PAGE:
Serene Life

by garik

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0

Mr.Grum offered some very good reasons why faster lenses exist - because of fast and reliable focusing, and of easier framing and following due to brighter viewfinder. To add a little to what he said, focusing with teleconverters is much better too when the lens is fast. Apart from focusing, optics in slower lenses often is not designed to be used with a ...


0

Usually, but not always, the fastest lenses 180mm and longer are apochromats. This is seldom the case with slower lenses, but there are exceptions. Slower lenses generally don't require the extra correction of the apochromatic design. Examples of the latter are the 180mm Elmar-R made by Leica in the 1970s to 1990s. This f/4 lens is very light and compact; ...


2

With DSLRs the lens is wide open until you take the shot (at which point the iris quickly closes). Having a faster lens therefore means you get a brighter viewfinder image. It also means the AF system can use a wider baseline which in many bodies activates more accurate AF sensors.


1

Some have told me the f/2.8 lens requires more glass to achieve f/2.8 and therefore it lets in more light and can shoot at a faster shutter speed at the same aperture - but I really don't think that makes sense. Basically incorrect. The entrance pupil for 300mm at f/8 will be 37.5mm in diameter, regardless of the diameter of the lens' front element. So ...


1

Why not use millimeters to measure the aperture size? Why do we even bother with this system? Because physics: http://imagine.gsfc.nasa.gov/YBA/M31-velocity/1overR2-more.html Let's say we used millimeters to measure the aperture instead. You compose your shot, meter your scene and choose your settings. If you decide to zoom in, changing the focal length ...


2

Modern automatic SLRs / DSLRs adjust the aperture in exactly the same way as manual SLRs, by closing the iris blades in the lens. The only difference is that it is closed/opened using an electric motor and this happens extremely quickly when firing the shutter, so you are probably unable to see it with the naked eye.


2

You've pretty much figured out your three options. (Something else). f/2.8 zooms are the preferred choice for many event-shooting professionals for the reasons you state. So, this is probably the most effective route, but also the most expensive. Flash (and many pros will do this in combination with f/2.8 zooms) can also help immeasurably with this type ...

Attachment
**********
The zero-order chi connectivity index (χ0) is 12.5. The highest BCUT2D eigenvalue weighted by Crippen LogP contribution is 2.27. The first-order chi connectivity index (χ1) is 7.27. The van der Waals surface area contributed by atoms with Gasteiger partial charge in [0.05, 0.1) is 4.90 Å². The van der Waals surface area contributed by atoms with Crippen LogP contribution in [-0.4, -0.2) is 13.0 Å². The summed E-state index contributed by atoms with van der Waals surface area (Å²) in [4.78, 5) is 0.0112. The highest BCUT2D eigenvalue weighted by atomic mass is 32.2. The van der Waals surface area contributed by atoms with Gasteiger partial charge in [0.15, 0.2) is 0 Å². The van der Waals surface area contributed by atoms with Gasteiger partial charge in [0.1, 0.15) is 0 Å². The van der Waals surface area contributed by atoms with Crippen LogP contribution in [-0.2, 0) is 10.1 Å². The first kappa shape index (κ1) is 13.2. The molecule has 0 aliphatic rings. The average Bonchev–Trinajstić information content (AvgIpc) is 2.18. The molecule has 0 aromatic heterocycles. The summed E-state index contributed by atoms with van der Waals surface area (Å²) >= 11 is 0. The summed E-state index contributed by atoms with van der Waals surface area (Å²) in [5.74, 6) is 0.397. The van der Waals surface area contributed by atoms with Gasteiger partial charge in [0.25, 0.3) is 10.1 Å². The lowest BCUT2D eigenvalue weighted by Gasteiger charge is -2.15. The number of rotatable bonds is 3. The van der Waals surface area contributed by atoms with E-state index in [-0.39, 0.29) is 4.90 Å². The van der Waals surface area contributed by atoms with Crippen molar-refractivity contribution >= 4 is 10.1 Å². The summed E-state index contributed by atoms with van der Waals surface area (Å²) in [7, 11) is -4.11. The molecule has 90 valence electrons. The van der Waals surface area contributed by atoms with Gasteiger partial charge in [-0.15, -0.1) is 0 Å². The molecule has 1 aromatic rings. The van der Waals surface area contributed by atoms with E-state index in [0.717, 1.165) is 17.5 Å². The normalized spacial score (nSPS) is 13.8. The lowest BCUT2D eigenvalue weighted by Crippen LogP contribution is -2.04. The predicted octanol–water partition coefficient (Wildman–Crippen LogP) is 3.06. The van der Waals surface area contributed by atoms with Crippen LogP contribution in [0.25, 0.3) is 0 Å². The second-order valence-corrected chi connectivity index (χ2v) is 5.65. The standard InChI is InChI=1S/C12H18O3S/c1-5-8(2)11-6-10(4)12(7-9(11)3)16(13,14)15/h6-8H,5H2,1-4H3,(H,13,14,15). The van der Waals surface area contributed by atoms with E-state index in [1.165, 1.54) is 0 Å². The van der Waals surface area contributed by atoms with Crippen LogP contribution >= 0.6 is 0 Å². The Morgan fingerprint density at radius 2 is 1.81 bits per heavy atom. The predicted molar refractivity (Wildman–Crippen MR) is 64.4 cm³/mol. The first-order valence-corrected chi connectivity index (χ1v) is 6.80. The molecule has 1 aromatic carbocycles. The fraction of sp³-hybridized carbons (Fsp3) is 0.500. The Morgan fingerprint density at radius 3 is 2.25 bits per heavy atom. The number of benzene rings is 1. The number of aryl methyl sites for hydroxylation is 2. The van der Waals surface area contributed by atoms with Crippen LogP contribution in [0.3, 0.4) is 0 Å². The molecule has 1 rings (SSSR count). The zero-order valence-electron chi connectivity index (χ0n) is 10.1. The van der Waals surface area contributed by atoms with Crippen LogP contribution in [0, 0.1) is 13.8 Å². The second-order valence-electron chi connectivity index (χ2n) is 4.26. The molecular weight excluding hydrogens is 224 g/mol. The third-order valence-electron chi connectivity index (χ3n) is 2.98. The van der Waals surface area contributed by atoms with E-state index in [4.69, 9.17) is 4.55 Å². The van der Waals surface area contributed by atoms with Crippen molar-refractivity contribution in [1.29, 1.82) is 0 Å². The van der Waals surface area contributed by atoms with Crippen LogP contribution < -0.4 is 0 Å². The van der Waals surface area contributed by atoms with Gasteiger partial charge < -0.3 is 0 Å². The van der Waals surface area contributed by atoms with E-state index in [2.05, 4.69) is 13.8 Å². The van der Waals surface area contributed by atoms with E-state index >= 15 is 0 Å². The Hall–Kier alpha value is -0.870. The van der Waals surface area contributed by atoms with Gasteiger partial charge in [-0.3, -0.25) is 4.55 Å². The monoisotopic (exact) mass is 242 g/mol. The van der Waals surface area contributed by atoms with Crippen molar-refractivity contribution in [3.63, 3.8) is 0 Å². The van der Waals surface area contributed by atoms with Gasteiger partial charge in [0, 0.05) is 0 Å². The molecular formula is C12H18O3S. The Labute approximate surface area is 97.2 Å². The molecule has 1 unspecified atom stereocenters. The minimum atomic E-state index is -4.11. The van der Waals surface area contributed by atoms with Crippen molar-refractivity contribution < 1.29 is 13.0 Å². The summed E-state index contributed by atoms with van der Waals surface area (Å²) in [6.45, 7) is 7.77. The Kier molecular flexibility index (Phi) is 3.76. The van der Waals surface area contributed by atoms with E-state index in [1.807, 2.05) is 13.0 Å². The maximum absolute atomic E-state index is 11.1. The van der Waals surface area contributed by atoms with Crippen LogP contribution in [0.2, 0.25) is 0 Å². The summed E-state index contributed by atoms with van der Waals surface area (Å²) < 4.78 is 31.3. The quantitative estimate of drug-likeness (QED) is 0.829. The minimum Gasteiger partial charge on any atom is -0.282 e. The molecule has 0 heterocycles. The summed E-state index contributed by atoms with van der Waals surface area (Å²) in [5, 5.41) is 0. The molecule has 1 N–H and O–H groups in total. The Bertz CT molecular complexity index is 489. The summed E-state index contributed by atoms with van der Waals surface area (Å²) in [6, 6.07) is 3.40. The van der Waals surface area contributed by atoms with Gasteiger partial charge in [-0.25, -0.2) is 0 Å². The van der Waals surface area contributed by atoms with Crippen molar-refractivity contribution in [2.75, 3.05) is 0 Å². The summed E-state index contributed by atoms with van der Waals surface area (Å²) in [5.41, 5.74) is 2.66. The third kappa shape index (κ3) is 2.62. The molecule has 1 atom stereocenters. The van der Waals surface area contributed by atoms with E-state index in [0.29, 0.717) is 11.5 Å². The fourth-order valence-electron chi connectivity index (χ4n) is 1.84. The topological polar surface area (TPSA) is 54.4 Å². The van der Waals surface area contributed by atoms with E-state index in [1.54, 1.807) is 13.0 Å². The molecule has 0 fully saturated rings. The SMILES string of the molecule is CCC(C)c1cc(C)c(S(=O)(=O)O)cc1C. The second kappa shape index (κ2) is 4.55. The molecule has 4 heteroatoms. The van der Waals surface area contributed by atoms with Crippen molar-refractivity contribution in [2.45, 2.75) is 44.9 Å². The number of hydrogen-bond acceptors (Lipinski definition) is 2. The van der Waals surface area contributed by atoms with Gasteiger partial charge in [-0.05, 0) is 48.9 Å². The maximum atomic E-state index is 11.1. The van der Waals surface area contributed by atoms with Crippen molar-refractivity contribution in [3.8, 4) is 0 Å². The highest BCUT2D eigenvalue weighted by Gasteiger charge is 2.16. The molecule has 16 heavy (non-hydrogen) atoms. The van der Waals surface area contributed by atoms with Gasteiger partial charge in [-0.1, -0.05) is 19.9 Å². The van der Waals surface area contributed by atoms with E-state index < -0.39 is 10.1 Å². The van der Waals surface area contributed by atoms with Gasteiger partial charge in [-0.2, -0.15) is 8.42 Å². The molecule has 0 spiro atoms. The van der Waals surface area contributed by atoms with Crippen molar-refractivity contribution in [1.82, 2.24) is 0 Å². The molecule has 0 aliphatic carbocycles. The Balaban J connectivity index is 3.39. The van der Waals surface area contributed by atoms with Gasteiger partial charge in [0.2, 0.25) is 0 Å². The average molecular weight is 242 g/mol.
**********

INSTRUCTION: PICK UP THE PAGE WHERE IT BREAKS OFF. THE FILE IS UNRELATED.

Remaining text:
0

We ran into the same type of issues with our indoor shoots. We ended up getting a "faster" variable lens, f2.8 17-55, and that has helped. Also getting a lens with IS (image stabilization) can help reduce vibrations and allow for slower shutter speeds, as long as your subject isn't moving too much. A decent flash is also an extremely valuable tool. ...


0

I had a similar problem a few years back and I purchased the Tamron SP AF17-50mm F/2.8 XR VC Di II LD Aspherical (IF) (Canon Mount) for £346 in UK. The extra stops really helped me at ISO 1000 and less. I also developed a new style of holding the camera indoors. I would bring my left arm across my face and rest the hand on my Right Shoulder creating a rigid ...


7

This isn't a problem at all. The behaviour of the camera is normal. When the aperture is adjusted on the camera (eiter automatically or manually) the aperture of the lens wont change untill the moment when you take the shot. The reason to design the camera in this way is to maximize the available light (and microcontrast between out-of-focus and in focus ...


0

But if I use an f-stop that is high enough to blur the background, my shutter speed only goes up to 1/250s, which produces overexposure. Flash photography is a little different in that you can't use the shutter speed to control the amount of light due to the flash. That's because the duration of the flash at full power is typically around 1/250 sec., ...


0

Not exactly sure of your setup, but they sell diffusers that attach to the flash. The quickest way, however, is to aim the flash at a light colored wall or ceiling instead of directly at the subject. Here is an example. Not only will it reduce the flash intensity, but it also softens and can often eliminate shadows. It is a good all around technique that ...


1

I've been exploring use of flash for the first time myself, using 50mm f1.8 lens. For me I get best results in camera manual mode (pick shutter speed and aperture), and then fine-tuning my flash's manual settings (i.e. for camera settings I leave them stable, and just tinker with the flash). For example - I find flash power 1/16 and zoom 105mm gives really ...


3

How do I calculate the aperture size and area You divide the focal length by the aperture/F-stop value. Infact, that's what the F-stop/aperture value is. It's a divider. Sometimes written as ƒ2.8 (as an example) but a lot of people leave out the vinculum and should be written as ƒ/2.8. Replace the ƒ with the focal length and that's the diameter of the ...